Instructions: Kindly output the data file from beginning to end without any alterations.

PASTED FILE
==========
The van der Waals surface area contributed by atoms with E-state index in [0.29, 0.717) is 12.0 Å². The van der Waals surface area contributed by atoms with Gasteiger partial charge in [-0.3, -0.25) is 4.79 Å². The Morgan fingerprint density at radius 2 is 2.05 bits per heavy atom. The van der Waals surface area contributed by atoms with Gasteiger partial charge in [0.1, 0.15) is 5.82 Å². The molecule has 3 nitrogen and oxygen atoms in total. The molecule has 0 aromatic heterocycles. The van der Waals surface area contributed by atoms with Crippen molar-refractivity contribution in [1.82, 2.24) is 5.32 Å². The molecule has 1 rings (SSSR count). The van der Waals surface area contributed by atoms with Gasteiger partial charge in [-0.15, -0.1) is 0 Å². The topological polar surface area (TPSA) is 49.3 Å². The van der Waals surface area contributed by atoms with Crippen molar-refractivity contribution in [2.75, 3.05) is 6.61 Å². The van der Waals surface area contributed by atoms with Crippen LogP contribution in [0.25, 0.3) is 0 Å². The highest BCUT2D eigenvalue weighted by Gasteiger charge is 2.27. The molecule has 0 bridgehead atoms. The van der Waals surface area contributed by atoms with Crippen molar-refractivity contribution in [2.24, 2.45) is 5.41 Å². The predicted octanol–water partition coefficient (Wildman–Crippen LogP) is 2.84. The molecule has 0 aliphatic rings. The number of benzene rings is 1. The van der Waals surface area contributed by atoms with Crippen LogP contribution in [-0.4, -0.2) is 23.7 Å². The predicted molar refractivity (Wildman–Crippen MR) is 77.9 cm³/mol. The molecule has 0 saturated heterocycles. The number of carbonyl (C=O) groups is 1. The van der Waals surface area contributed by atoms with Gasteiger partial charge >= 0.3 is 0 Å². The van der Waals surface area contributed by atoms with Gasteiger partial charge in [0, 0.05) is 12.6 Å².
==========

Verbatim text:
The van der Waals surface area contributed by atoms with E-state index in [0.29, 0.717) is 12.0 Å². The van der Waals surface area contributed by atoms with Gasteiger partial charge in [-0.3, -0.25) is 4.79 Å². The Morgan fingerprint density at radius 2 is 2.05 bits per heavy atom. The van der Waals surface area contributed by atoms with Gasteiger partial charge in [0.1, 0.15) is 5.82 Å². The molecule has 3 nitrogen and oxygen atoms in total. The molecule has 0 aromatic heterocycles. The van der Waals surface area contributed by atoms with Crippen molar-refractivity contribution in [1.82, 2.24) is 5.32 Å². The molecule has 1 rings (SSSR count). The van der Waals surface area contributed by atoms with Gasteiger partial charge in [-0.15, -0.1) is 0 Å². The topological polar surface area (TPSA) is 49.3 Å². The van der Waals surface area contributed by atoms with Crippen molar-refractivity contribution in [2.75, 3.05) is 6.61 Å². The van der Waals surface area contributed by atoms with Crippen LogP contribution in [0.25, 0.3) is 0 Å². The highest BCUT2D eigenvalue weighted by Gasteiger charge is 2.27. The molecule has 0 bridgehead atoms. The van der Waals surface area contributed by atoms with Crippen molar-refractivity contribution in [2.24, 2.45) is 5.41 Å². The predicted octanol–water partition coefficient (Wildman–Crippen LogP) is 2.84. The molecule has 0 aliphatic rings. The number of benzene rings is 1. The van der Waals surface area contributed by atoms with Crippen LogP contribution in [-0.4, -0.2) is 23.7 Å². The predicted molar refractivity (Wildman–Crippen MR) is 77.9 cm³/mol. The molecule has 0 saturated heterocycles. The number of carbonyl (C=O) groups is 1. The van der Waals surface area contributed by atoms with Gasteiger partial charge >= 0.3 is 0 Å². The van der Waals surface area contributed by atoms with Gasteiger partial charge in [0, 0.05) is 12.6 Å².